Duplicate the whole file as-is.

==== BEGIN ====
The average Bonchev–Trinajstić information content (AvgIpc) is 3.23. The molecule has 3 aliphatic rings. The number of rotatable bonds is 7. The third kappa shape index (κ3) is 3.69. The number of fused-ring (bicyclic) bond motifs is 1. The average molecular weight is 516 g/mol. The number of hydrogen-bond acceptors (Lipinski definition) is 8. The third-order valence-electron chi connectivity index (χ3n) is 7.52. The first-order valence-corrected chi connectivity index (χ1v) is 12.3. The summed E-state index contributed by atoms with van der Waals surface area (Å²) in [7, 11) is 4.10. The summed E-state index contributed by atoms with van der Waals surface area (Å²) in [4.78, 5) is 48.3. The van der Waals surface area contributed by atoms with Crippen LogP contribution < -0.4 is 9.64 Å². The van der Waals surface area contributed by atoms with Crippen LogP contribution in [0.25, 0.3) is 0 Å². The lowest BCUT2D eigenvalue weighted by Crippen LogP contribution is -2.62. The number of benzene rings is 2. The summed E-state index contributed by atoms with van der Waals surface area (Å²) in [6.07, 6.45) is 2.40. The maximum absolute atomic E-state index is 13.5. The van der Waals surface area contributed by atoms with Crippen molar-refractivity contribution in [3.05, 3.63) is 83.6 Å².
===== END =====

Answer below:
The average Bonchev–Trinajstić information content (AvgIpc) is 3.23. The molecule has 3 aliphatic rings. The number of rotatable bonds is 7. The third kappa shape index (κ3) is 3.69. The number of fused-ring (bicyclic) bond motifs is 1. The average molecular weight is 516 g/mol. The number of hydrogen-bond acceptors (Lipinski definition) is 8. The third-order valence-electron chi connectivity index (χ3n) is 7.52. The first-order valence-corrected chi connectivity index (χ1v) is 12.3. The summed E-state index contributed by atoms with van der Waals surface area (Å²) in [7, 11) is 4.10. The summed E-state index contributed by atoms with van der Waals surface area (Å²) in [4.78, 5) is 48.3. The van der Waals surface area contributed by atoms with Crippen LogP contribution < -0.4 is 9.64 Å². The van der Waals surface area contributed by atoms with Crippen LogP contribution in [0.25, 0.3) is 0 Å². The lowest BCUT2D eigenvalue weighted by Crippen LogP contribution is -2.62. The number of benzene rings is 2. The summed E-state index contributed by atoms with van der Waals surface area (Å²) in [6.07, 6.45) is 2.40. The maximum absolute atomic E-state index is 13.5. The van der Waals surface area contributed by atoms with Crippen molar-refractivity contribution in [3.05, 3.63) is 83.6 Å².